‘107 years of Cultivating Pearls’

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Mu Sigma Omega Chapter of Alpha Kappa Alpha celebrates Founder’s Day

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Photos by Alison James Members of the Mu Sigma Omega Chapter of Alpha Kappa Alpha join together for a special day celebrating the 107 year history of the sorority. The chapter was founded in Opelika in 1979.

By Alison James
Associate Editor

Years of service and achievement were celebrated Saturday by the members of Alpha Kappa Alpha Sorority, Inc., at the Mu Sigma Omega Chapter’s Founder’s Day Celebration – recognizing more than a century of sisterhood.
At White Street Baptist Church in Auburn, those assembled were joined by guest speaker Judge Deborah Hill Biggers, a member of the Pi Chapter of Alpha Kappa Alpha and district court judge of Macon County.
She commended the founders of the sorority, founded at Howard University in Washington, D.C., for their actions in the challenging time period in which they lived, in 1908.
“African-Americans were still treated as second-class citizens,” Biggers said. “Blacks did not have the fundamental right to vote. The 15th amendment … gave (them) the right to vote on paper in 1870, and some, in fact, were able to utilize that right … However, we know in the Deep South, Jim Crow quickly snatched away that right for all practical purposes.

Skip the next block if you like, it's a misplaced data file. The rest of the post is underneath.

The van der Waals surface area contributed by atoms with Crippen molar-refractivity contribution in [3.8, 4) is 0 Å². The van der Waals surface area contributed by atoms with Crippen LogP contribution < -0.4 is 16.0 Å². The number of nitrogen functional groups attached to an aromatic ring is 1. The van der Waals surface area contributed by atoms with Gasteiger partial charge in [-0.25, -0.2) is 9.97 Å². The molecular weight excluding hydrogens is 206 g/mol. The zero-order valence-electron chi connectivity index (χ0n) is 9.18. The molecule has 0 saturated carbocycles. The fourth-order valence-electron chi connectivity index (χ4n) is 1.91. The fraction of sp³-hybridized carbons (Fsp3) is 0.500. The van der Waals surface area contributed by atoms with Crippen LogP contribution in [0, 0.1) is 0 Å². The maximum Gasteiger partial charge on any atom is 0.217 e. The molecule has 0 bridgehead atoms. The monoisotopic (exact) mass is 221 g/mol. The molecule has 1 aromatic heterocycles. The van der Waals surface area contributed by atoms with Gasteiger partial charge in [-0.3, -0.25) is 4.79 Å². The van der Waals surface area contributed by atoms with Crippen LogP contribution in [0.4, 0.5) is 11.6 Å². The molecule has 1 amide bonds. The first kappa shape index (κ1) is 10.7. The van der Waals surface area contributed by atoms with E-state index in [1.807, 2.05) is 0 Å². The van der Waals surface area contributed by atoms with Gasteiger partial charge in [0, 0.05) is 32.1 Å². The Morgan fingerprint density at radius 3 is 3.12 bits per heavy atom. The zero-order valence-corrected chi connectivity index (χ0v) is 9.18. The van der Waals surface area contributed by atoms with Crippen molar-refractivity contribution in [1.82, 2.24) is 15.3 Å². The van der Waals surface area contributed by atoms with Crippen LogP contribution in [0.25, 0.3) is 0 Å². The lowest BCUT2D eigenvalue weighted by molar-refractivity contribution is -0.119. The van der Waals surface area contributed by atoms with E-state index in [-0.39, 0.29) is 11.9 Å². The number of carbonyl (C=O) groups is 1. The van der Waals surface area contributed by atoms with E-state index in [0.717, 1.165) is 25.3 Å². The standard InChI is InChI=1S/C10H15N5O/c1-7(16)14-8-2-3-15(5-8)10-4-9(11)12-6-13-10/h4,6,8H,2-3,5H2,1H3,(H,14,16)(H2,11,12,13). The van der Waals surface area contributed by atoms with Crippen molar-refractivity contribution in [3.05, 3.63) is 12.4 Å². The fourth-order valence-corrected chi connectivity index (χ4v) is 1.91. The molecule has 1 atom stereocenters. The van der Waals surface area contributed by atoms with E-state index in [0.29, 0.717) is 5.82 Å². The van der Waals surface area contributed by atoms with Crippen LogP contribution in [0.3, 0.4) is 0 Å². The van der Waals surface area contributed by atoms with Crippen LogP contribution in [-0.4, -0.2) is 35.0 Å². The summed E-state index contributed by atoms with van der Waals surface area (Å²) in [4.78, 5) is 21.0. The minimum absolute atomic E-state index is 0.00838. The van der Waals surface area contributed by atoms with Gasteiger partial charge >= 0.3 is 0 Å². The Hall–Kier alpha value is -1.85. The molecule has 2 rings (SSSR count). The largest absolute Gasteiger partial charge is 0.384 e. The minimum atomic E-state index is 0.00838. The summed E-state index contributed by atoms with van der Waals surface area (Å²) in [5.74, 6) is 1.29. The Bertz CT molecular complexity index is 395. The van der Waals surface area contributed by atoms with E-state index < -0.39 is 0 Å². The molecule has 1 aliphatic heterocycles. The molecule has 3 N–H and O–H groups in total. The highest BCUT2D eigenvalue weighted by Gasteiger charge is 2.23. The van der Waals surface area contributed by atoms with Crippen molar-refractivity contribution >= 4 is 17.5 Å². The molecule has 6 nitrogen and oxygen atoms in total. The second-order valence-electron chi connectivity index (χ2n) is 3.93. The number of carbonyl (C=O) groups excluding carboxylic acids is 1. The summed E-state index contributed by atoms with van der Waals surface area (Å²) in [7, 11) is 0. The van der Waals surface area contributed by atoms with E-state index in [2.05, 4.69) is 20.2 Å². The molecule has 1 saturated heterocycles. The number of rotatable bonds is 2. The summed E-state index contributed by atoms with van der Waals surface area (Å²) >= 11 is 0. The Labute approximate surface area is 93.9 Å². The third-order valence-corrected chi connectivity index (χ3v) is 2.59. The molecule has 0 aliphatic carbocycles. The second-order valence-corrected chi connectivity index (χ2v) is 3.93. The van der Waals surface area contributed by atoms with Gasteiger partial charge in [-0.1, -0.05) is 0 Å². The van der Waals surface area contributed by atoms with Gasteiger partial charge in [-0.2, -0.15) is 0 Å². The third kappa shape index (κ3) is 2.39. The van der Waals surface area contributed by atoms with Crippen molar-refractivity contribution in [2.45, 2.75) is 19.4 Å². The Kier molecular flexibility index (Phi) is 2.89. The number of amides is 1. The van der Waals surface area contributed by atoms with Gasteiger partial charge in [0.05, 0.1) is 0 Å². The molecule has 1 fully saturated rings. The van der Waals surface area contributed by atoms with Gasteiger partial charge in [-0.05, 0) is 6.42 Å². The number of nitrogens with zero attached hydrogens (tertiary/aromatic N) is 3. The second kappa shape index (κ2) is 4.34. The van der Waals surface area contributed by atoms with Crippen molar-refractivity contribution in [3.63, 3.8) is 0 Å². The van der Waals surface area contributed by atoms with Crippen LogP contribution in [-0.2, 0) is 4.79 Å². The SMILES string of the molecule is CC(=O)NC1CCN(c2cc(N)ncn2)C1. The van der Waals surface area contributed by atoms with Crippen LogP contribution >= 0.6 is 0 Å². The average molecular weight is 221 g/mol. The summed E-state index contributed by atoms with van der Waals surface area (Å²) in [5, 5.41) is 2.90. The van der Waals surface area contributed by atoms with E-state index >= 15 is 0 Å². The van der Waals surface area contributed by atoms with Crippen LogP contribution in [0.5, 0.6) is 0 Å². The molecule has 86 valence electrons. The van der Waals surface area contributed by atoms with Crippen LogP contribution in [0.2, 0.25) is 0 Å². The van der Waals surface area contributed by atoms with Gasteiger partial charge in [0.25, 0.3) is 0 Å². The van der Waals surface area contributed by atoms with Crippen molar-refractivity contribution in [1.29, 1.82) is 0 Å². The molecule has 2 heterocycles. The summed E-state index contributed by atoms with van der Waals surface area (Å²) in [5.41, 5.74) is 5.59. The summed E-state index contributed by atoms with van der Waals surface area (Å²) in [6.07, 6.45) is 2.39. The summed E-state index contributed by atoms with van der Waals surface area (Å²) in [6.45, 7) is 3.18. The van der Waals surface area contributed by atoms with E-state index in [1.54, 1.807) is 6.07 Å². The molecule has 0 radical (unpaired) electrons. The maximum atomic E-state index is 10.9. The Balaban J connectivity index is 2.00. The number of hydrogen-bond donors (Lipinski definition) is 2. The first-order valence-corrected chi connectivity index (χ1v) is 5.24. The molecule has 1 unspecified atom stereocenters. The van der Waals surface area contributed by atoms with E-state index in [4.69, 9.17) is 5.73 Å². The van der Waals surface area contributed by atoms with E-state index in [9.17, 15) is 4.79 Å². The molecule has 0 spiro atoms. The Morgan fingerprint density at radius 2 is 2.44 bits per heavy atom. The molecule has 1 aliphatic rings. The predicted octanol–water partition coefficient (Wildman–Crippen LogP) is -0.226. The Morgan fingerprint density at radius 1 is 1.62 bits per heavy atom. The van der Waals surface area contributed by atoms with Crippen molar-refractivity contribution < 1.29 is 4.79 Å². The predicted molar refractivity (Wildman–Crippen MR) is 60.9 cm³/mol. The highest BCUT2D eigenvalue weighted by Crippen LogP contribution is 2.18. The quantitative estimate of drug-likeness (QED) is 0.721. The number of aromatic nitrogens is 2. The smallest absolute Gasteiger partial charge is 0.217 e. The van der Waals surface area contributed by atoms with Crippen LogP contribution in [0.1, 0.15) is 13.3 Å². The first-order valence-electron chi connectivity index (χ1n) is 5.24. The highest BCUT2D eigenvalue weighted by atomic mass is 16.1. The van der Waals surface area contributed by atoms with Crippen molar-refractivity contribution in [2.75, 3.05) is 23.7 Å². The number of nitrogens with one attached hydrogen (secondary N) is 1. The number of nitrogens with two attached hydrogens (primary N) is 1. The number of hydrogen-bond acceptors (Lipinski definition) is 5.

“Can you imagine what extreme challenge confronted the 16 founders of Alpha Kappa Alpha Sorority in 1908?” Biggers continued. “Alpha Kappa Alpha founder Ethel Hedgeman Lyle believed college-bred women owed an everlasting debt to make things better for Negro people, and she embraced the vehicle of a sorority as a means to improve their plight.”
The Mu Sigma Omega Chapter was chartered in Opelika Aug. 18, 1979, embodying the theme of “Service to All Mankind.” Charter members were: JoAnn Blackmon, Mary Brooks, Patricia Deas, Bernice Echols, Connie J. Frazier, JoAnn Harper, Bessie P. Jackson, Beverly Johnson, Jeanetta Jones, Patricia Jones, Glennie Peters Melton, Shirley Melton, Gloria Morgan, Yvonne Hargrove Phillips, Betty Reese, Sharon Richardson, Johnnie Johnson Tinsley and Cynthia Williams.
As part of the celebration, several community members were recognized for their achievement as African-Americans in Opelika, Auburn and Lee County: William “Bill” Parker, the Rev. Larry Patterson, Napoleon Stringer, Birdie Peterson, the Rev. Clifford Jones, Everett Debrow, Kenneth Burton, Dolly Marshall and Patricia Jones.
To learn more about Alpha Kappa Alpha visit www.aka1908.com. Today there are 983 chapters and over 265,000 members.

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